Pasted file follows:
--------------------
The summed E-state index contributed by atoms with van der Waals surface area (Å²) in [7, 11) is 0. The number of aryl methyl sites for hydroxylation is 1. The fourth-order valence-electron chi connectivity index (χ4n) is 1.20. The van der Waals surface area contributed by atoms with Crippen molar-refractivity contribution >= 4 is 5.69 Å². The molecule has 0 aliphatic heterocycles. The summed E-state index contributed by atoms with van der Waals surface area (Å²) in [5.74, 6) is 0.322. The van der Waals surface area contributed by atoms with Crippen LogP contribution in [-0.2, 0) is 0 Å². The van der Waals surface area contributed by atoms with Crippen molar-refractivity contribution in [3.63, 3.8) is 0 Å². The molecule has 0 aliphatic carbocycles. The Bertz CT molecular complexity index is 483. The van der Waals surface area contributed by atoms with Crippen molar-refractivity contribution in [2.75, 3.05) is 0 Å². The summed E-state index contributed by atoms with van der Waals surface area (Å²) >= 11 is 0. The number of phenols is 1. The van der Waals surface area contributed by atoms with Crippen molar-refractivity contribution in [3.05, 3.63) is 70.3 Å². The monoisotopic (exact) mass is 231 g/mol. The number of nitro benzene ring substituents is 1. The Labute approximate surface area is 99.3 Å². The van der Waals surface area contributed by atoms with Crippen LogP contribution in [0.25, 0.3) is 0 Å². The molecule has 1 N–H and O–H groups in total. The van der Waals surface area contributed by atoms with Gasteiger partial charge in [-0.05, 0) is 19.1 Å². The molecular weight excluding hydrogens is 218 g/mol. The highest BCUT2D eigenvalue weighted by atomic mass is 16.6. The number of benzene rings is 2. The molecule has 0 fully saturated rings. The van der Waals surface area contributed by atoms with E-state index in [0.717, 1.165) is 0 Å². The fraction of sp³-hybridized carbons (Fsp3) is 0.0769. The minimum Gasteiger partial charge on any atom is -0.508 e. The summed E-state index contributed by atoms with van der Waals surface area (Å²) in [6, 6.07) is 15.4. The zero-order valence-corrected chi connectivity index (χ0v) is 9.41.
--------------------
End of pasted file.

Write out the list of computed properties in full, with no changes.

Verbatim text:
The summed E-state index contributed by atoms with van der Waals surface area (Å²) in [7, 11) is 0. The number of aryl methyl sites for hydroxylation is 1. The fourth-order valence-electron chi connectivity index (χ4n) is 1.20. The van der Waals surface area contributed by atoms with Crippen molar-refractivity contribution >= 4 is 5.69 Å². The molecule has 0 aliphatic heterocycles. The summed E-state index contributed by atoms with van der Waals surface area (Å²) in [5.74, 6) is 0.322. The van der Waals surface area contributed by atoms with Crippen LogP contribution in [-0.2, 0) is 0 Å². The van der Waals surface area contributed by atoms with Crippen molar-refractivity contribution in [3.63, 3.8) is 0 Å². The molecule has 0 aliphatic carbocycles. The Bertz CT molecular complexity index is 483. The van der Waals surface area contributed by atoms with Crippen molar-refractivity contribution in [2.75, 3.05) is 0 Å². The summed E-state index contributed by atoms with van der Waals surface area (Å²) >= 11 is 0. The number of phenols is 1. The van der Waals surface area contributed by atoms with Crippen molar-refractivity contribution in [3.05, 3.63) is 70.3 Å². The monoisotopic (exact) mass is 231 g/mol. The number of nitro benzene ring substituents is 1. The Labute approximate surface area is 99.3 Å². The van der Waals surface area contributed by atoms with Crippen LogP contribution in [0.25, 0.3) is 0 Å². The molecule has 1 N–H and O–H groups in total. The van der Waals surface area contributed by atoms with Gasteiger partial charge in [-0.05, 0) is 19.1 Å². The molecular weight excluding hydrogens is 218 g/mol. The highest BCUT2D eigenvalue weighted by atomic mass is 16.6. The number of benzene rings is 2. The molecule has 0 fully saturated rings. The van der Waals surface area contributed by atoms with E-state index in [0.717, 1.165) is 0 Å². The fraction of sp³-hybridized carbons (Fsp3) is 0.0769. The minimum Gasteiger partial charge on any atom is -0.508 e. The summed E-state index contributed by atoms with van der Waals surface area (Å²) in [6, 6.07) is 15.4. The zero-order valence-corrected chi connectivity index (χ0v) is 9.41.